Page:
Purpose of review: This review summarizes the phenotyping of refractory asthma with an emphasis on how direct bronchoscopic observation and analysis of bronchoalveolar lavage (BAL), biopsy, and brushings of the airways helps direct specific personalized therapy. Additional testing used in phenotyping asthmatic patients is reviewed.
Recent findings: Several studies and publications over the past decade have emphasized the importance of phenotyping refractory asthmatic patients to offer a better understanding of the pathobiology of disease. Bronchoscopy is a useful tool in phenotyping asthma with objective data obtained from BAL, endobronchial biopsy, and brushings. Phenotyping asthma with bronchoscopy affords personalized and successful therapy.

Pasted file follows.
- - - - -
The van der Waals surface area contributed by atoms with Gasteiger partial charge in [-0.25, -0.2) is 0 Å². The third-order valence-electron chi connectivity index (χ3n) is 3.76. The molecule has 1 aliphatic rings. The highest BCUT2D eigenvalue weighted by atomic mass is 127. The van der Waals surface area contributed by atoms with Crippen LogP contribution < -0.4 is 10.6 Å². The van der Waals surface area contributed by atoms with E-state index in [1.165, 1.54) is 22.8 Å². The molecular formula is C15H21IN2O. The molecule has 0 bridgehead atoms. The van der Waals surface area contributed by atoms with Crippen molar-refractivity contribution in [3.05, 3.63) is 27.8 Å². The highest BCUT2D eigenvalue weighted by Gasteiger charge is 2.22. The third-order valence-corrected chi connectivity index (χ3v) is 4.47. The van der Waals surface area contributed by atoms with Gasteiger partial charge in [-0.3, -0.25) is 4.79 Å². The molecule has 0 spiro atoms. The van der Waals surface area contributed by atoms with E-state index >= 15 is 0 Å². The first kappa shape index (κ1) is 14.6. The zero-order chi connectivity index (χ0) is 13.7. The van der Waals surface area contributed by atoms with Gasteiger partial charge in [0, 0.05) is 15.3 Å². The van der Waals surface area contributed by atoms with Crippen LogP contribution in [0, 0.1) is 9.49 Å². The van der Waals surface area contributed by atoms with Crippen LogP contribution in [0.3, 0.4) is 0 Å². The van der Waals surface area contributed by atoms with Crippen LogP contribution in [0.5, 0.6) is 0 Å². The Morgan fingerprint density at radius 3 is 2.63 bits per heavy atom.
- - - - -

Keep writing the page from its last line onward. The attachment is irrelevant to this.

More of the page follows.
Summary: By using fiberoptic bronchoscopy, specific asthma phenotypes can be identified: laryngopharyngeal reflux with silent aspiration; subacute bacterial infection; tissue eosinophilia; a combination of two or three of these; and nonspecific. Identifying these phenotypes and personalizing therapy with bronchoscopy leads to improved outcomes.